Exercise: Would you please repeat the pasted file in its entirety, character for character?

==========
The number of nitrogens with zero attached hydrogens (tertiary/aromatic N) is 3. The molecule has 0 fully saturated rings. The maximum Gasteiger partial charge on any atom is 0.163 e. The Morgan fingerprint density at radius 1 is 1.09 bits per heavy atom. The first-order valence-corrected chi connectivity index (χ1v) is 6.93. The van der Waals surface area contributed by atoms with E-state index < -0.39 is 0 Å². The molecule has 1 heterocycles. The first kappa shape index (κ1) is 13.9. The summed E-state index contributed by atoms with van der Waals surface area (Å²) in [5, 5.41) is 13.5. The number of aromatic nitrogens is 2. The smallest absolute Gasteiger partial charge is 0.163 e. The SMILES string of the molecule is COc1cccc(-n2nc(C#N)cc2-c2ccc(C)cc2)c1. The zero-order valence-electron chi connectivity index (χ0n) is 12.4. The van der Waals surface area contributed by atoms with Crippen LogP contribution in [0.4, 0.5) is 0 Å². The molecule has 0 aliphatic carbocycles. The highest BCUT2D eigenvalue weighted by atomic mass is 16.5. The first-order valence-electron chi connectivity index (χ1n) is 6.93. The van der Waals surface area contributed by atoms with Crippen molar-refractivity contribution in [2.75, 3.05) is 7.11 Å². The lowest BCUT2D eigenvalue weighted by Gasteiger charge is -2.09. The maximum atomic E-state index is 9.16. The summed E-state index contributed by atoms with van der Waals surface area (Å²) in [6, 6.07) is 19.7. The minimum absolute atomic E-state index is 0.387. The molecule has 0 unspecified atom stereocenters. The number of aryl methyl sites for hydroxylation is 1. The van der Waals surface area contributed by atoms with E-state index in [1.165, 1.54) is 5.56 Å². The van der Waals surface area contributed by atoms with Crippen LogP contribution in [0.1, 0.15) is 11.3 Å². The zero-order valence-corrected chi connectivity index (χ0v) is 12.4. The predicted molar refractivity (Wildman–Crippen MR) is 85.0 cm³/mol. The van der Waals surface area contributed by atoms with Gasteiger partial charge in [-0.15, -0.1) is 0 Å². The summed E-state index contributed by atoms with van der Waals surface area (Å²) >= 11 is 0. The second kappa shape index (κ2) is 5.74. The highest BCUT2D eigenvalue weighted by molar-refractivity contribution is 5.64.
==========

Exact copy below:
The number of nitrogens with zero attached hydrogens (tertiary/aromatic N) is 3. The molecule has 0 fully saturated rings. The maximum Gasteiger partial charge on any atom is 0.163 e. The Morgan fingerprint density at radius 1 is 1.09 bits per heavy atom. The first-order valence-corrected chi connectivity index (χ1v) is 6.93. The van der Waals surface area contributed by atoms with E-state index < -0.39 is 0 Å². The molecule has 1 heterocycles. The first kappa shape index (κ1) is 13.9. The summed E-state index contributed by atoms with van der Waals surface area (Å²) in [5, 5.41) is 13.5. The number of aromatic nitrogens is 2. The smallest absolute Gasteiger partial charge is 0.163 e. The SMILES string of the molecule is COc1cccc(-n2nc(C#N)cc2-c2ccc(C)cc2)c1. The zero-order valence-electron chi connectivity index (χ0n) is 12.4. The van der Waals surface area contributed by atoms with Crippen LogP contribution in [0.4, 0.5) is 0 Å². The molecule has 0 aliphatic carbocycles. The highest BCUT2D eigenvalue weighted by atomic mass is 16.5. The first-order valence-electron chi connectivity index (χ1n) is 6.93. The van der Waals surface area contributed by atoms with Crippen molar-refractivity contribution in [2.75, 3.05) is 7.11 Å². The lowest BCUT2D eigenvalue weighted by Gasteiger charge is -2.09. The maximum atomic E-state index is 9.16. The summed E-state index contributed by atoms with van der Waals surface area (Å²) in [6, 6.07) is 19.7. The minimum absolute atomic E-state index is 0.387. The molecule has 0 unspecified atom stereocenters. The number of aryl methyl sites for hydroxylation is 1. The van der Waals surface area contributed by atoms with E-state index in [1.165, 1.54) is 5.56 Å². The van der Waals surface area contributed by atoms with Crippen LogP contribution in [0.1, 0.15) is 11.3 Å². The zero-order valence-corrected chi connectivity index (χ0v) is 12.4. The predicted molar refractivity (Wildman–Crippen MR) is 85.0 cm³/mol. The van der Waals surface area contributed by atoms with Gasteiger partial charge in [-0.15, -0.1) is 0 Å². The summed E-state index contributed by atoms with van der Waals surface area (Å²) >= 11 is 0. The second kappa shape index (κ2) is 5.74. The highest BCUT2D eigenvalue weighted by molar-refractivity contribution is 5.64.